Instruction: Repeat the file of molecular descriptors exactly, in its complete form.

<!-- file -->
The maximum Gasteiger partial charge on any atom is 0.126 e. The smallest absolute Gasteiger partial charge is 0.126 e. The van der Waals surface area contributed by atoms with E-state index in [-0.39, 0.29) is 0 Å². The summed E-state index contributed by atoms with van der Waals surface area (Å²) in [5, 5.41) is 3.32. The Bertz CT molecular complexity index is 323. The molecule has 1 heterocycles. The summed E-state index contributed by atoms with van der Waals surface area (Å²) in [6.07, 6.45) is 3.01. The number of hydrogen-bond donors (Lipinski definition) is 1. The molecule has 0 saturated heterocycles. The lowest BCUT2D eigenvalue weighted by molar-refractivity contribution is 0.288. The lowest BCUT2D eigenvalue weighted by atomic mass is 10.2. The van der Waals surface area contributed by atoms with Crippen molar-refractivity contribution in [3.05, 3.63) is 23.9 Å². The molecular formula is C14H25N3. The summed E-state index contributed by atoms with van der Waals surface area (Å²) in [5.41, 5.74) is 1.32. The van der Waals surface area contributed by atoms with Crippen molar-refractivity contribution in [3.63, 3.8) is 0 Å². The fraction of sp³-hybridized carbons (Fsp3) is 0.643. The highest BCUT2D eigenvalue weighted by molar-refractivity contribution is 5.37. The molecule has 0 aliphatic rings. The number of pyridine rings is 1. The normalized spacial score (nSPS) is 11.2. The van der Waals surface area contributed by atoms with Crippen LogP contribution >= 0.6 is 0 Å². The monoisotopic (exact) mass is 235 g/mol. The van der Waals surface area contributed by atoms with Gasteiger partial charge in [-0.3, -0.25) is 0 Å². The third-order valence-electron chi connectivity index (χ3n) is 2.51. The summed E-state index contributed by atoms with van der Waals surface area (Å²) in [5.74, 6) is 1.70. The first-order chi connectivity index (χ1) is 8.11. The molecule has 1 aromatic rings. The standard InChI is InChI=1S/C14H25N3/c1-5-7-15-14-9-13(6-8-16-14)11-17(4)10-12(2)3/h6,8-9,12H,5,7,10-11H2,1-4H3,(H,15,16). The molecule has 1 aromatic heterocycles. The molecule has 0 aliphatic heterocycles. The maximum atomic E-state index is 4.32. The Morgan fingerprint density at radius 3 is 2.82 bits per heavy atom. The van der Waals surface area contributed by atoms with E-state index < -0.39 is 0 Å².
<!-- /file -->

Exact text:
The maximum Gasteiger partial charge on any atom is 0.126 e. The smallest absolute Gasteiger partial charge is 0.126 e. The van der Waals surface area contributed by atoms with E-state index in [-0.39, 0.29) is 0 Å². The summed E-state index contributed by atoms with van der Waals surface area (Å²) in [5, 5.41) is 3.32. The Bertz CT molecular complexity index is 323. The molecule has 1 heterocycles. The summed E-state index contributed by atoms with van der Waals surface area (Å²) in [6.07, 6.45) is 3.01. The number of hydrogen-bond donors (Lipinski definition) is 1. The molecule has 0 saturated heterocycles. The lowest BCUT2D eigenvalue weighted by molar-refractivity contribution is 0.288. The lowest BCUT2D eigenvalue weighted by atomic mass is 10.2. The van der Waals surface area contributed by atoms with Crippen molar-refractivity contribution in [3.05, 3.63) is 23.9 Å². The molecular formula is C14H25N3. The summed E-state index contributed by atoms with van der Waals surface area (Å²) in [5.41, 5.74) is 1.32. The van der Waals surface area contributed by atoms with Crippen molar-refractivity contribution in [3.63, 3.8) is 0 Å². The fraction of sp³-hybridized carbons (Fsp3) is 0.643. The highest BCUT2D eigenvalue weighted by molar-refractivity contribution is 5.37. The molecule has 0 aliphatic rings. The number of pyridine rings is 1. The normalized spacial score (nSPS) is 11.2. The van der Waals surface area contributed by atoms with Crippen LogP contribution >= 0.6 is 0 Å². The monoisotopic (exact) mass is 235 g/mol. The van der Waals surface area contributed by atoms with Gasteiger partial charge in [-0.3, -0.25) is 0 Å². The third-order valence-electron chi connectivity index (χ3n) is 2.51. The summed E-state index contributed by atoms with van der Waals surface area (Å²) in [5.74, 6) is 1.70. The first-order chi connectivity index (χ1) is 8.11. The molecule has 1 aromatic rings. The standard InChI is InChI=1S/C14H25N3/c1-5-7-15-14-9-13(6-8-16-14)11-17(4)10-12(2)3/h6,8-9,12H,5,7,10-11H2,1-4H3,(H,15,16). The molecule has 1 aromatic heterocycles. The molecule has 0 aliphatic heterocycles. The maximum atomic E-state index is 4.32. The Morgan fingerprint density at radius 3 is 2.82 bits per heavy atom. The van der Waals surface area contributed by atoms with E-state index < -0.39 is 0 Å².